Update: Sunday 0200 GMT.
The number of people feared dead in an avalanche in the disputed Kashmir region has risen to 135, the Pakistan army has said.
Spokesman Major General Athar Abbas told the BBC 124 Pakistani soldiers and 11 civilians were missing after 70ft (21m) of snow engulfed a military camp near the Siachen Glacier on Saturday.
The incident happened near the Siachen glacier in the eastern Karakoram branch of the Himalaya mountains.
Thousands of troops are deployed in the remote area, which is claimed by both Pakistan and India.
The avalanche struck the base in the Gayari district at about 06:00 local time (01:00 GMT).
They are from the Northern Light Infantry regiment.
The military says its "priority is to save lives", and helicopters, sniffer dogs and troops have been sent to the area to help with the rescue.
Weather conditions in the area are said to be good.
Failure to agree on the status of the territory by diplomatic means has brought India and Pakistan to war on a number of occasions.
The Siachen glacier is known as the world's highest battlefield, and soldiers have been deployed at elevations of up to 6,700m (22,000 feet).
However, more soldiers have died from the harsh weather conditions there than in combat.
I have travelled extensively in the mountain regions of Pakistan and climbed in a number of areas, Just two days ago I reread that well written book 'The Long road to Siachen, The Question Why' written by Kunal verma and Rajiv Williams. This extensively researched book will answer a lot of questions for people wondering why so many soldiers live in the mountainous border region.
In the 60 years since Independence, entire generations of Indians have seen their country locked in conflict with both Pakistan and China, invariably over the so-called Kashmir problem.
The strategic significance of Kashmir (including Jammu and Ladakh) is not a modern day issue but dates back 200-odd years to the beginning of the Great Game whose ramifications were felt by England, Russia, France, Tibet, China and shaped events in the subcontinent.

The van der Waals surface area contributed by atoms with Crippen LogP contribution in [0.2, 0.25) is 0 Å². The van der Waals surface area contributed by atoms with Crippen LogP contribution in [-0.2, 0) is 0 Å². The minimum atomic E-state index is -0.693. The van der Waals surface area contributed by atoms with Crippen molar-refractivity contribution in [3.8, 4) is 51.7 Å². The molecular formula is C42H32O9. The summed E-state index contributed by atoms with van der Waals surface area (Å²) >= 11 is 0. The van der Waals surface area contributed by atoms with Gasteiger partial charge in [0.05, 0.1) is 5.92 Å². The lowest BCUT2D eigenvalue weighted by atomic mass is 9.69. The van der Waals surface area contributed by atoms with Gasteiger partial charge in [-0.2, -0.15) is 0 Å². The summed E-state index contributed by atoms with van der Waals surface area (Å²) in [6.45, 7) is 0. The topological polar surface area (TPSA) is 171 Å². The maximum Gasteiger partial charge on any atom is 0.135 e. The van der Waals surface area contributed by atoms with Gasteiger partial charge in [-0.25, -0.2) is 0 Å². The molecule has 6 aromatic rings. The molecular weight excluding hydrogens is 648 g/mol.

'The Long Road to Siachen: The Question Why' is a recent book by Kunal Verma and Brigadier Rajiv Williams that takes the reader through an incredible journey that presents a comprehensive picture of the events through the ages.
Published by Rupa &Co. the major part of the book is authored by Kunal Verma who is well known for his path breaking documentaries on the Indian Air Force, the Kargil War, and the film on the National Defence Academy (Standard Bearers). Drawing on the vast exposure he has had with all three Services of the Armed Forces, he has adopted a unique style of telling the story; sometimes even writing in the first person which makes the narrative engaging.
The reader is drawn into the vagaries of the terrain in Jammu, Kashmir, Zanskar and Ladakh at the very onset as Verma talks of his early days as a trek manager with Tiger Tops Mountain Travel in the 1980s. His chance encounter with a French tourist after crossing Umasi La in 1981 that resulted in his obtaining USAF maps which depicted the entire region north and east of Tortuk as PAF overflying areas and the subsequent events makes the entire book part memoir, part history lesson, part analysis and his ability to take stunning photographs, part photo essay!
The narrative goes back and forth as present incidents are linked to the past to provide the reader with an appreciation of the entire chain of events. It indeed is a Long Road to Siachen as Kunal Verma traces the history of various exploratory expeditions launched in the region during the 'Great Game years' and then subsequently the post Partition and Independence era, when various mountaineering forays from the Pakistani side.
The Indian side of the story unfolds as Colonel Narendra 'Bull' Kumar's attempts are documented along with other major expeditions.
The subsequent race between India and Pakistan to be the first to establish their dominance over the region provides an exciting edge.
The intricacies of Geo-Politics, alas so rarely understood by Indian leaders, then unfold as Verma gets into the nitty-gritty of hard-core Military History, starting with the broad Indian canvas which narrows down on Kashmir. The emergence of the Sikh Confederacy under the legendary Ranjit Singh; Gulab Singh's establishing of the Dogra Empire and the role played by Hari Singh and the Congress Party are looked at minus the Anglo-Saxon spin on the events and personalities which we in India have generally inherited unquestioningly.